Release date: May 23, 2013
Directed by: Frank Coraci
Written by: Ivan Menchell and Clare Sera
Adam Sandler clearly knows what his audiences like about his past movies, whether or not those movies have hit or missed. “Blended” may not be as immature as most Sandler movies, but to a fault, it relies to heavily on the same jokes, gags, and cameos that have been done over and over and over again.
The plot is so ludicrous that it feels like a rehashed episode of “The Simpsons”. Adam Sandler and Drew Barrymore play two divorcees, who, after a disastrous blind date, ridiculously end up on an African safari vacation with their respective families, Sandler and his three tomboy daughters, Barrymore and her two devilishly, devious sons. Of course nobody gets along at first but they realize their first impressions where skewed and they may just be what is missing from each others lives.
Unfortunately, hilarity does not ensue, unless you’re fond off all the good jokes from better Sandler movies getting rehashed in a less funny way. Love “Happy Gilmore”, “Big Daddy”, “Chuck and Larry”, or even – gasp – the “Grown Ups” duo? You’re in luck, because “Blended” almost literally “blends” everything that was funny in those movies into two hours of immature slapstick.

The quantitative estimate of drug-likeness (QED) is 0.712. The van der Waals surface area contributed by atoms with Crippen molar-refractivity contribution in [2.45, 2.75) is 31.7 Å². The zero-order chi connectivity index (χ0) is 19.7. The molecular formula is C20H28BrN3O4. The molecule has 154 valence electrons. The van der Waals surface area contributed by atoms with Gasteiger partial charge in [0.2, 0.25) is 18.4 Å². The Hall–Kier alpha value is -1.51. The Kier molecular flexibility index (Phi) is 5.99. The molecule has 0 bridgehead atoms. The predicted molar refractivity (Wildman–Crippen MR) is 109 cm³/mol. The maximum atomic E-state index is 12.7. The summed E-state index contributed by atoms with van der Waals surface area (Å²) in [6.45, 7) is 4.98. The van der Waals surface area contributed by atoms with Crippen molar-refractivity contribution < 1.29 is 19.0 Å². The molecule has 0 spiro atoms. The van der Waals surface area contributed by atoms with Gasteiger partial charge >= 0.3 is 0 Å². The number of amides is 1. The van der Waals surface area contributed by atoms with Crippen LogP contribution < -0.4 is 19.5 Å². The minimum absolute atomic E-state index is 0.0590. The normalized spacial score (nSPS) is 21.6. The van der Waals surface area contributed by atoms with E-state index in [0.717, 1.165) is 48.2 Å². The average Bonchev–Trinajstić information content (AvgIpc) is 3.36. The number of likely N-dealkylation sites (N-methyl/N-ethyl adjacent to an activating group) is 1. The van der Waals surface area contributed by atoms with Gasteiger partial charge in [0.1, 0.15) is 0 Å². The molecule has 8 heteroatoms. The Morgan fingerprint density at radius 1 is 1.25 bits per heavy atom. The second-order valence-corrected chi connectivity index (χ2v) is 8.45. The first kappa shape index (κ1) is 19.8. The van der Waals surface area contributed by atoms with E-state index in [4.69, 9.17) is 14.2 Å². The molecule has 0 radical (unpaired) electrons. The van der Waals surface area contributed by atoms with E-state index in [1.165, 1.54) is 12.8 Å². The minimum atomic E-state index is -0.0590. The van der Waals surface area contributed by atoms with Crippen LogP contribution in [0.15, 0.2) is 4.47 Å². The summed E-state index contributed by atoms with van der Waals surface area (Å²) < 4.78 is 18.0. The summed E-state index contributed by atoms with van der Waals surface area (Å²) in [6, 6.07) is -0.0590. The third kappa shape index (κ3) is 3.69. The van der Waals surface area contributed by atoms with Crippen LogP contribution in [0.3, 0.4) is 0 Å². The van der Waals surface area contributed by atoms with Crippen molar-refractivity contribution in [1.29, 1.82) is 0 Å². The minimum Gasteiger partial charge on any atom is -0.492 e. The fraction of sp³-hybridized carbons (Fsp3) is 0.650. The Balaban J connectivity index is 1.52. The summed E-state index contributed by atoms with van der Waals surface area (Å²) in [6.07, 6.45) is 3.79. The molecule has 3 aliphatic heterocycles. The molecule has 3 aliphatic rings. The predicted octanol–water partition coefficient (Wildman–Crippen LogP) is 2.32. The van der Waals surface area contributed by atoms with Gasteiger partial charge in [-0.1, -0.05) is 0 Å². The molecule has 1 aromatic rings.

Clearly, this movie was the brainchild of a dream that Adam and Drew would be able to recapture the lightning in a bottle chemistry they shared in “50 First Dates” and “Wedding Singer”. That chemistry is there, in all-too-brief glances, but more often than not, they seem like they are just going through the motions. Either that or they know they are just limited by the childish and goofy script.
Despite the fact there is a really heavy handed theme about "blended families" don’t be fooled into thinking this is a family friendly movie. Parents beware. There is a restrained Sandler at play here, most of the jokes relying on typical slapstick and gross out jokes. Terry Crews is the only one who seems to be having any real fun though. Even though his burst in musical numbers seem like a "SNL" sketch that runs on for too long.
The Sandler frat boy humor is there, and somehow, so are the brief flashes of brilliance the comic actor has been able to show every now and then since he was booted from SNL and launched his movie career. But it’s just never enough to elevate this above a mildly amusing, disjointed comedy.
Running time: 117 mins.
Rating: Rated PG-13 for crude and sexual content, and language